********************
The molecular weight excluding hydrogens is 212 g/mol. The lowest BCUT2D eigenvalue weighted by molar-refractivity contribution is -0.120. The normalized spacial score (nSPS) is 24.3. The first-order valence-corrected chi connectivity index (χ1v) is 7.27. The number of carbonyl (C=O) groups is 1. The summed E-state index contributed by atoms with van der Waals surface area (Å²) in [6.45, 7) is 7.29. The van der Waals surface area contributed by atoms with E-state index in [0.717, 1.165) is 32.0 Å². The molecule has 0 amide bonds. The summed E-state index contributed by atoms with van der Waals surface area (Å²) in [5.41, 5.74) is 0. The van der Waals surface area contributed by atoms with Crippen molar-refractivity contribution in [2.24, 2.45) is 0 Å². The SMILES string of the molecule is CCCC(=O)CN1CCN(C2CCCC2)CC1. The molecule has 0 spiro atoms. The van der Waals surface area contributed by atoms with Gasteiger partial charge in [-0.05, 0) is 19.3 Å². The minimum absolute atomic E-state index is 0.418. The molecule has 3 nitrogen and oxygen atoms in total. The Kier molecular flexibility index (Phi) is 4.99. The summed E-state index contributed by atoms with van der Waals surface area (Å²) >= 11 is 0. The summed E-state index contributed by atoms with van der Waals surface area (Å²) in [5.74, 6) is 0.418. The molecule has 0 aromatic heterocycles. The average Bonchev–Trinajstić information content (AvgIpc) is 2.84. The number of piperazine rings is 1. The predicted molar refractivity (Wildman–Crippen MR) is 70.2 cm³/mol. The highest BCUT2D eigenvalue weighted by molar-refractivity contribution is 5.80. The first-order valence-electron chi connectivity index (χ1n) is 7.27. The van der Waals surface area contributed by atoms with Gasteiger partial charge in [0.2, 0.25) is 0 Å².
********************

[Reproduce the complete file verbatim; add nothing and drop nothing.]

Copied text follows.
The molecular weight excluding hydrogens is 212 g/mol. The lowest BCUT2D eigenvalue weighted by molar-refractivity contribution is -0.120. The normalized spacial score (nSPS) is 24.3. The first-order valence-corrected chi connectivity index (χ1v) is 7.27. The number of carbonyl (C=O) groups is 1. The summed E-state index contributed by atoms with van der Waals surface area (Å²) in [6.45, 7) is 7.29. The van der Waals surface area contributed by atoms with E-state index in [0.717, 1.165) is 32.0 Å². The molecule has 0 amide bonds. The summed E-state index contributed by atoms with van der Waals surface area (Å²) in [5.41, 5.74) is 0. The van der Waals surface area contributed by atoms with Crippen molar-refractivity contribution in [2.24, 2.45) is 0 Å². The SMILES string of the molecule is CCCC(=O)CN1CCN(C2CCCC2)CC1. The molecule has 0 spiro atoms. The van der Waals surface area contributed by atoms with Gasteiger partial charge in [-0.05, 0) is 19.3 Å². The minimum absolute atomic E-state index is 0.418. The molecule has 3 nitrogen and oxygen atoms in total. The Kier molecular flexibility index (Phi) is 4.99. The summed E-state index contributed by atoms with van der Waals surface area (Å²) >= 11 is 0. The summed E-state index contributed by atoms with van der Waals surface area (Å²) in [5.74, 6) is 0.418. The molecule has 0 aromatic heterocycles. The average Bonchev–Trinajstić information content (AvgIpc) is 2.84. The number of piperazine rings is 1. The predicted molar refractivity (Wildman–Crippen MR) is 70.2 cm³/mol. The highest BCUT2D eigenvalue weighted by molar-refractivity contribution is 5.80. The first-order valence-electron chi connectivity index (χ1n) is 7.27. The van der Waals surface area contributed by atoms with Gasteiger partial charge in [0.2, 0.25) is 0 Å².